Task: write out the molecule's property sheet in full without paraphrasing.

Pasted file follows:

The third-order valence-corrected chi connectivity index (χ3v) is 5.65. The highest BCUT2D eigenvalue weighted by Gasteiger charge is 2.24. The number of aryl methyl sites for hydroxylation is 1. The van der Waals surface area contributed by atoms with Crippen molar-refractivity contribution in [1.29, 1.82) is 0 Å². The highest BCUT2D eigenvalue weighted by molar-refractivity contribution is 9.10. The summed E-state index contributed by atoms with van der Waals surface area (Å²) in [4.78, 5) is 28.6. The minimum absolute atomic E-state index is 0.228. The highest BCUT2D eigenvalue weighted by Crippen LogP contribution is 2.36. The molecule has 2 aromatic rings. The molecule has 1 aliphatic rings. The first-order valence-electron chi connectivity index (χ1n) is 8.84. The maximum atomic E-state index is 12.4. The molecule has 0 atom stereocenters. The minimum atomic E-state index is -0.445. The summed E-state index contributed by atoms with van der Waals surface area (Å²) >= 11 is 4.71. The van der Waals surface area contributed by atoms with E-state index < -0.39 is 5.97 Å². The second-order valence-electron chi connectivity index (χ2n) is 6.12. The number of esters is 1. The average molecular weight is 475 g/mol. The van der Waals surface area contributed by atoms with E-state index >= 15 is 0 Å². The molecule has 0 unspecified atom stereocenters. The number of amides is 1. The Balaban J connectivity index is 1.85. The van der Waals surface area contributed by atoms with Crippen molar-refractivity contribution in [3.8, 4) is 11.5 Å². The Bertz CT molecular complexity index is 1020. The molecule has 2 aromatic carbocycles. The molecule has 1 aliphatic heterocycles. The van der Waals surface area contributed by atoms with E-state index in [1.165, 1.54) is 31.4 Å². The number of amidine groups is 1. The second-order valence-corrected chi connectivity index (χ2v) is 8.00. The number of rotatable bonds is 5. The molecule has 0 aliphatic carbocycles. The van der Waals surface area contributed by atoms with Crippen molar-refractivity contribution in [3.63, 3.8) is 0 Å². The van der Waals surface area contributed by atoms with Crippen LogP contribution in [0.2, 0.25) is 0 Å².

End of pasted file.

The third-order valence-corrected chi connectivity index (χ3v) is 5.65. The highest BCUT2D eigenvalue weighted by Gasteiger charge is 2.24. The number of aryl methyl sites for hydroxylation is 1. The van der Waals surface area contributed by atoms with Crippen molar-refractivity contribution in [1.29, 1.82) is 0 Å². The highest BCUT2D eigenvalue weighted by molar-refractivity contribution is 9.10. The summed E-state index contributed by atoms with van der Waals surface area (Å²) in [4.78, 5) is 28.6. The minimum absolute atomic E-state index is 0.228. The highest BCUT2D eigenvalue weighted by Crippen LogP contribution is 2.36. The molecule has 2 aromatic rings. The molecule has 1 aliphatic rings. The first-order valence-electron chi connectivity index (χ1n) is 8.84. The maximum atomic E-state index is 12.4. The molecule has 0 atom stereocenters. The minimum atomic E-state index is -0.445. The summed E-state index contributed by atoms with van der Waals surface area (Å²) >= 11 is 4.71. The van der Waals surface area contributed by atoms with E-state index < -0.39 is 5.97 Å². The second-order valence-electron chi connectivity index (χ2n) is 6.12. The number of esters is 1. The average molecular weight is 475 g/mol. The van der Waals surface area contributed by atoms with E-state index >= 15 is 0 Å². The molecule has 0 unspecified atom stereocenters. The number of amides is 1. The Balaban J connectivity index is 1.85. The van der Waals surface area contributed by atoms with Crippen molar-refractivity contribution in [3.8, 4) is 11.5 Å². The Bertz CT molecular complexity index is 1020. The molecule has 2 aromatic carbocycles. The molecule has 1 aliphatic heterocycles. The van der Waals surface area contributed by atoms with E-state index in [1.165, 1.54) is 31.4 Å². The number of amidine groups is 1. The second-order valence-corrected chi connectivity index (χ2v) is 8.00. The number of rotatable bonds is 5. The molecule has 0 aliphatic carbocycles. The van der Waals surface area contributed by atoms with Crippen molar-refractivity contribution in [3.63, 3.8) is 0 Å². The van der Waals surface area contributed by atoms with Crippen LogP contribution in [0.2, 0.25) is 0 Å².